For those of you in shock, I mean shocked!... I'm starting another book club today, inspired by Project Nowaste and our issues with food - both in eating it and throwing it out. Michael Pollan's In Defense of Food: An Eater's Manifesto is a follow-up book of sorts to The Omnivore's Dilemma.
It's a slim little number with quick chapters so I'll be cruising along through some of the (three page long) chapters with nary a comment.
Chapter 1. From Foods to Nutrients: This first chapter discusses how, in the last 25 years, supermarkets have been stocking not so much "food" (like eggs, butter, bread), but food substitutes like egg-beaters, margarine and low-carb bread. Most of these food substitutes advertise their merits of having no cholesterol or saturated fats and high fiber or whatever is popular at the moment. Instead of buying foods with a short ingredient list we are now bombarded by a laundry list of chemicals, additives and replacements.
For example, mayonnaise should contain egg yolks and oil. (One of these days I'll show you how to make your own.) But the "healthy" version will contain something along the lines of modified corn starch, high fructose corn syrup, xanthan gum, vitamin E, vitamin K, beta-carotene, etc.
The focus over the years has been on what's not there as well as what's been added for your health - phytonutrients, vitamins, and the like.
When you go shopping for food, do you make a point of buying low-fat, low-cholesterol or high fiber foods? If so, do you look at the ingredient list to see how this is achieved? Do you think it's better for you to eat these more "nutritious" foods than the original versions?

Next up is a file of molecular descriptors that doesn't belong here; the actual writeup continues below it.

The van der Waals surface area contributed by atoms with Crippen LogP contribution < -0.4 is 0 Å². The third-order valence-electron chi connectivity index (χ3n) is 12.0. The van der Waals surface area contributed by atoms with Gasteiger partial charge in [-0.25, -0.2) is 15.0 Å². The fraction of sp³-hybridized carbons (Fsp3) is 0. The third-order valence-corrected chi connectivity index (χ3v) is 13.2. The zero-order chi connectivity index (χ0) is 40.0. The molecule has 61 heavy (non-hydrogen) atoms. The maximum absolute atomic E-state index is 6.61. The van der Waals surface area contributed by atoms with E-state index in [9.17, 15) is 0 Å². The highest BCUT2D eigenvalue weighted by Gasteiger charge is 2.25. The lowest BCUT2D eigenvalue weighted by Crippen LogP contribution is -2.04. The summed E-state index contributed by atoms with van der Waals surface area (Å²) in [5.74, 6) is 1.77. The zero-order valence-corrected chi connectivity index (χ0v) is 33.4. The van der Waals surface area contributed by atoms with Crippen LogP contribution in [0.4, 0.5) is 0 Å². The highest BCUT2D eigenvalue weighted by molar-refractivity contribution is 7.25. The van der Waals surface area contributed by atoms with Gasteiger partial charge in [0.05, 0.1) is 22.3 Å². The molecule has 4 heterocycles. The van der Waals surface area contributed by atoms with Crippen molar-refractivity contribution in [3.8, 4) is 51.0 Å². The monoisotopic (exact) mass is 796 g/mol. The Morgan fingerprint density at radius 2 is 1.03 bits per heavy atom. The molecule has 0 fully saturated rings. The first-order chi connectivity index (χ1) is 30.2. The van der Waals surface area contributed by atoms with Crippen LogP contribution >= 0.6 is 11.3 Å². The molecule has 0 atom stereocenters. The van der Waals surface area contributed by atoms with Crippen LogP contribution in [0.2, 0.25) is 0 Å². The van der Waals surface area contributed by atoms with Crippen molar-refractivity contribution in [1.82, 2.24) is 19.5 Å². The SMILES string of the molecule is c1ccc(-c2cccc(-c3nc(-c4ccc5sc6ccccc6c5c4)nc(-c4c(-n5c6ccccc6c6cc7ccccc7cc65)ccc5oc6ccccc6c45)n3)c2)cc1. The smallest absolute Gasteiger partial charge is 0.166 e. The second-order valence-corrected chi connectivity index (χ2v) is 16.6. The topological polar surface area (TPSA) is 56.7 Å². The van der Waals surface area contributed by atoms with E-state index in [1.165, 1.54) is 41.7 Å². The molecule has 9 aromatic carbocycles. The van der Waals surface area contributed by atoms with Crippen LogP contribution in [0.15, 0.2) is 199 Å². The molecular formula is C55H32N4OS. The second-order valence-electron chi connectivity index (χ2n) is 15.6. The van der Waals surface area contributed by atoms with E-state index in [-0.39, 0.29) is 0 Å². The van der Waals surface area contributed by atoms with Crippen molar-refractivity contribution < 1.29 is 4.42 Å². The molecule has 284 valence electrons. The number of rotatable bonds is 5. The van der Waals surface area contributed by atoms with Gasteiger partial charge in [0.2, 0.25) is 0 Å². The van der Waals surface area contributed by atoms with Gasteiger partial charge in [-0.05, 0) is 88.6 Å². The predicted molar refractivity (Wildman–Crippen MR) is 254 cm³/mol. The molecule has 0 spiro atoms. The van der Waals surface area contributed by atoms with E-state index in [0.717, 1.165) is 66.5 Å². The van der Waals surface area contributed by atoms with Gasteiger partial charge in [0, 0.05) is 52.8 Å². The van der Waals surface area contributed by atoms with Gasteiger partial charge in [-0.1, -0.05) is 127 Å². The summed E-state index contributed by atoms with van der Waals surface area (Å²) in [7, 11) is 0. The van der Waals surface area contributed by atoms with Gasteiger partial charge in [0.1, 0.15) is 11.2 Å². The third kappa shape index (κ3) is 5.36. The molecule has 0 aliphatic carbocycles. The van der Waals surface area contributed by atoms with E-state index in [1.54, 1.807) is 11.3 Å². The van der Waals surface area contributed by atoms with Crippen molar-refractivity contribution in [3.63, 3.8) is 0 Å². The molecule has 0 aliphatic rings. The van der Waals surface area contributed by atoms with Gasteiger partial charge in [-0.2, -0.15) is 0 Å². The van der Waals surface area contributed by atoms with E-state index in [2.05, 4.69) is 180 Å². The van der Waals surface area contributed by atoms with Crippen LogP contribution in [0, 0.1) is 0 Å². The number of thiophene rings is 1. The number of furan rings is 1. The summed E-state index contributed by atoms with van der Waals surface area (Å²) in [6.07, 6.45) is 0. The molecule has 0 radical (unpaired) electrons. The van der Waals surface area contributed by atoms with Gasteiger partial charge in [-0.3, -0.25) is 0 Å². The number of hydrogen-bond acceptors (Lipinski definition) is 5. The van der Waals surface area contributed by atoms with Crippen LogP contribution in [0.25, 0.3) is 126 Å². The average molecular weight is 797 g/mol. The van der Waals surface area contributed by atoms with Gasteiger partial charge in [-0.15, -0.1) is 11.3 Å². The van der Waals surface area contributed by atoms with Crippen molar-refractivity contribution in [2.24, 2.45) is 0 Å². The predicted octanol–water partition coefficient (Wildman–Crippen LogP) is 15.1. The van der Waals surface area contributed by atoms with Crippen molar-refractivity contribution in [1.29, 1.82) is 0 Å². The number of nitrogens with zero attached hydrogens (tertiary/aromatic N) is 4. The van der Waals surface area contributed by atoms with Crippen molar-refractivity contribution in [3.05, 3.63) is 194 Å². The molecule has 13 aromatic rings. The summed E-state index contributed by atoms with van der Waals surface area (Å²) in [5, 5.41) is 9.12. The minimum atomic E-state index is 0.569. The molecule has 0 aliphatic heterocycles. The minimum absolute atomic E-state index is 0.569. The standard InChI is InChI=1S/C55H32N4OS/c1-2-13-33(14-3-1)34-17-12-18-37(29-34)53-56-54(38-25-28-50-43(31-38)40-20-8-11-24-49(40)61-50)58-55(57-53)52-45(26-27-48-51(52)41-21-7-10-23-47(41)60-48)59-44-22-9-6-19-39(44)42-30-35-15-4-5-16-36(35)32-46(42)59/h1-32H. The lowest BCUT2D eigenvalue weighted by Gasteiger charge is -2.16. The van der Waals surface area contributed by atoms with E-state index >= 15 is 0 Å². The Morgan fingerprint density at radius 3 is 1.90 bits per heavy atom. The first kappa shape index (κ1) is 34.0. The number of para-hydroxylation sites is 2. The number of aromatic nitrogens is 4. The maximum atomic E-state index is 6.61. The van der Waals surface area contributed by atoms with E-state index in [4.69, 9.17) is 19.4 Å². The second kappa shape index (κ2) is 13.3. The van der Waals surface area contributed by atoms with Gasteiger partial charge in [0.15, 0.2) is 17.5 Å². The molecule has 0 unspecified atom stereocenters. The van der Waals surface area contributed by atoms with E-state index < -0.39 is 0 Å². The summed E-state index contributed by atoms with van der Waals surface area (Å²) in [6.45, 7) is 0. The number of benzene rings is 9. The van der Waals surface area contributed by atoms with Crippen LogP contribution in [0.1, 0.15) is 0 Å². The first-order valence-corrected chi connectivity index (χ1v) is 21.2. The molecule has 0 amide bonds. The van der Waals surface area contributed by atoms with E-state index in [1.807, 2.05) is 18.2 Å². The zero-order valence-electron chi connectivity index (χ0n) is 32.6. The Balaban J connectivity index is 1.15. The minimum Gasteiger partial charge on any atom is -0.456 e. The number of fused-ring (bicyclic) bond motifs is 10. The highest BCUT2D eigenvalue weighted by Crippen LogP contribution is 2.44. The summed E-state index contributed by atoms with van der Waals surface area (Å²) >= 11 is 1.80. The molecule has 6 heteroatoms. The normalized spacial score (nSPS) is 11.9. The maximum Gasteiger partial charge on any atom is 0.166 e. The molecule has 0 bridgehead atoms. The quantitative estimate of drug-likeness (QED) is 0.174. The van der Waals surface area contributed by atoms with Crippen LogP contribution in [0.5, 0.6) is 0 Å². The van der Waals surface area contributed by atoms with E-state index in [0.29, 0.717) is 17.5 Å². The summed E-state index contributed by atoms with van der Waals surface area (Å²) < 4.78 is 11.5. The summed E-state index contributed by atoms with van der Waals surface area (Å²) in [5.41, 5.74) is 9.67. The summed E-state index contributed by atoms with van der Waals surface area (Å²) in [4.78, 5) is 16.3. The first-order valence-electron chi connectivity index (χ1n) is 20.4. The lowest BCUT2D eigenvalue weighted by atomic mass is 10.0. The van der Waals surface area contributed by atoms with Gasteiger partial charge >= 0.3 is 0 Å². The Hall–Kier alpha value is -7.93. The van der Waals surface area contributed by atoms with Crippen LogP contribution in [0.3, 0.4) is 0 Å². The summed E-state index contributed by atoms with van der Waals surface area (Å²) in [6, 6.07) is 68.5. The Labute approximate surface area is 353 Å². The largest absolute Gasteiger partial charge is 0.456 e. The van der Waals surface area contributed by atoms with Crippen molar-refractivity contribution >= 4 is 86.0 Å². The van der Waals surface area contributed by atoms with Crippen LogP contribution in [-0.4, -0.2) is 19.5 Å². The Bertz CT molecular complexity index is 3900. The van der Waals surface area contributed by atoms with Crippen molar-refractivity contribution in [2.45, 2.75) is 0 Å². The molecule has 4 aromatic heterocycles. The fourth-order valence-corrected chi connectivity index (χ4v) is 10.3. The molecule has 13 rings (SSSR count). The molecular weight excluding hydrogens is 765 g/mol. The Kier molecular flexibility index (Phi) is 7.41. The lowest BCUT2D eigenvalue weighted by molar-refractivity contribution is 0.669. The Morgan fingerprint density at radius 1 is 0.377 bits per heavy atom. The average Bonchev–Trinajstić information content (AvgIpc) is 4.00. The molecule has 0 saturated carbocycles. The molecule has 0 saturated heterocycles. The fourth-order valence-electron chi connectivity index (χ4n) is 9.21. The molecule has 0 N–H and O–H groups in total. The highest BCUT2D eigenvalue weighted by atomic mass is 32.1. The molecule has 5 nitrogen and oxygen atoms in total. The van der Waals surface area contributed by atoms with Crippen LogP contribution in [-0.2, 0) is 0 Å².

If you do look at the ingredient list, do you avoid those with the huge ingredient list of substitutes and just go for the originals?
Chapter 2. Nutritionism Defined: The concept of nutritionism is the idea that foods are essentially broken down into what nutrients are in it: fats, proteins, carbohydrates, vitamins and minerals. The problem with this sort of thinking is that there are myriad elements in food that we do not understand. And by this I mean that scientists do not know exactly what they do or do not do. An example is breastmilk - a more complex food, sure, but equally difficult to ascertain how each component functions on a growing brain and body.
The big issue with nutritionism is that if we believe we can break food down into the sum of its parts, then it's easy to believe that processed foods can be even "healthier" for you than the whole foods strictly based on the fact that it has the appropriate quantities of some nutrients, even if we do not fully understand what some of the other elements (phytochemicals, etc.) do for us.
Do you believe that processed foods can be just as good, if not better than the whole foods they are substituting?
Chapter 3. Nutritionism Comes to Market: The first important synthetic food to hit the market was margarine, which started out in the 19th century as a cheap and inferior substitute for butter. During the 1950s, when the concept that saturated fat and cholesterol caused heart disease (called, in the book, the lipid hypothesis) hit its stride, manufacturers lept on the opportunity to market margarine as the "smarter" butter. The bad nutrients were removed (cholesterol and saturated fats) and replaced with the good ones (polyunsaturated fats and vitamins). Of course, we all now know that transfats are a killer, yet margarines have managed to be reinvented and carry on (Now Transfat Free!) as if nothing happened.